Smith and Penumetcha [32] focused on the integration of a librarian in a nutrition undergraduate research methods class. Prior to this pilot study, the librarian was invited as a guest speaker. This type of “one shot” instruction was “often not enough exposure to the resources and skills necessary to perform a quality literature search” (p. e70). In the research methods course, the librarian covered three sessions in a computer lab and was also added to the BlackBoard online learning management system where she could interact with the students outside the classroom. The sessions covered general search tips, how to access resources such as specific databases (CINAHL, Pubmed, and Cochrane Library) and web resources, and the sessions allowed for hands-on search activities in a computer lab. Overall, the “students found the librarian's involvement with the course helpful” (p. e74). The students also “felt they gained skills from the librarian that they will need to pursue their education and career goals” (p. e70) [32]. Smith and Penumetcha [32] also highlighted the importance of instructor–librarian collaboration and communication as they “should strive to mutually recognize and respect each other's area of expertise” (p. e74).

This program description is similar to Smith and Penumetcha's [32] article but will delve into the longitudinal development of the librarian's integration into the curriculum at a small, undergraduate nutrition school.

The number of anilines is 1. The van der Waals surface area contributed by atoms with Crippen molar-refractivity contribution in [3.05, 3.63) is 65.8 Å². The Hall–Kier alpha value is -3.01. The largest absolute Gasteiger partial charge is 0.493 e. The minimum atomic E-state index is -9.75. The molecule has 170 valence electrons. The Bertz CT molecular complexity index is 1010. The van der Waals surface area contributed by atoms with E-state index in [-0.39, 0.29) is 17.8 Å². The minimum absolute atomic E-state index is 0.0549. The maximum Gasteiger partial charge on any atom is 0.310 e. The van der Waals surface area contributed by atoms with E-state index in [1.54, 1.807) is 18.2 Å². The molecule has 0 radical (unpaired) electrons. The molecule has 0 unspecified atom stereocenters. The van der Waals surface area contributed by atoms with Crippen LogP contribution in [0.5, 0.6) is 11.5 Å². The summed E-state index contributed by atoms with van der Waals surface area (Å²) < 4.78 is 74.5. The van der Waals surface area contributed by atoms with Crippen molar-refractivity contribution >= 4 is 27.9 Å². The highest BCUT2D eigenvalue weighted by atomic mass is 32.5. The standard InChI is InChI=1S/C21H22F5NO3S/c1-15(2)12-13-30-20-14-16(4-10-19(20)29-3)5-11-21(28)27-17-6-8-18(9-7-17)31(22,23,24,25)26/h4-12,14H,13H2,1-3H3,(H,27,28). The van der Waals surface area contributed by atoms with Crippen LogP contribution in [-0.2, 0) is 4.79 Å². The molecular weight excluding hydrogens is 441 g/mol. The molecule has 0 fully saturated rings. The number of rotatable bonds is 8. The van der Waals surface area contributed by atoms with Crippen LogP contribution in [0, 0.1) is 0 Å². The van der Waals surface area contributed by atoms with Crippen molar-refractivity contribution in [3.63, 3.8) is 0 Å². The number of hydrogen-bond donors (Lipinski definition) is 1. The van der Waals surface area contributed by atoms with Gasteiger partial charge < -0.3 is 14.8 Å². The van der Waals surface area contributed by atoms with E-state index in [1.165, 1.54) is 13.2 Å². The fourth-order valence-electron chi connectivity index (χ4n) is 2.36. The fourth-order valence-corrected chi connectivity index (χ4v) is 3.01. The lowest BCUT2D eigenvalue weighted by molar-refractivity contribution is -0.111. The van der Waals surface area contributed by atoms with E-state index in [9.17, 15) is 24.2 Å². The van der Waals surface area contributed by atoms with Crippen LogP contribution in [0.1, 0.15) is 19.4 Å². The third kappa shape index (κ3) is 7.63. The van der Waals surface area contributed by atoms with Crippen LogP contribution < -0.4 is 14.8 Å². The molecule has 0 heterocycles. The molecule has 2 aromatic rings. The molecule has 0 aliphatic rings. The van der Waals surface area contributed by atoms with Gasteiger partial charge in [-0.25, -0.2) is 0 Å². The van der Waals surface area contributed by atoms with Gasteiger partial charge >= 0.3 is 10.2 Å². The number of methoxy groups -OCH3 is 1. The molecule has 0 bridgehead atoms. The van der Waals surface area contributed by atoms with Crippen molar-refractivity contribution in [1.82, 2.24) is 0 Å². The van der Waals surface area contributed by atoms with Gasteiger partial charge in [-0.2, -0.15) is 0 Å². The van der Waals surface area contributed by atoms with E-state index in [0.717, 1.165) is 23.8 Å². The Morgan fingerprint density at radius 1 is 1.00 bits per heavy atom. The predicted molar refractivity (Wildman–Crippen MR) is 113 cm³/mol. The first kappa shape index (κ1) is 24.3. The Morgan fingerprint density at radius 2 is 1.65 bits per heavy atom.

Background and setting

Université de Moncton is a small Acadian University situated in a mid-sized urban centre on the east coast of Canada. The Moncton campus of Université de Moncton has more than 4000 full-time students and 600 part-time students. There are over nine faculties and five schools, with approximately 18 programs offered in arts, humanities, pure and applied sciences, and social sciences. The School of Food Sciences, Nutrition, and Family Studies (L’École des sciences des aliments, de nutrition et d’études familiales (ÉSANÉF)) is one of the four schools that make up the Faculty of Health Sciences and Community Services (Faculté des sciences de la santé et des services communautaires). The ÉSANÉF offers two bachelor's programs (nutrition and family studies) and a master's of sciences in nutrition–food sciences. The bachelor of nutrition has research components within specific courses (Professional Practice, Food Security, and Research Methods).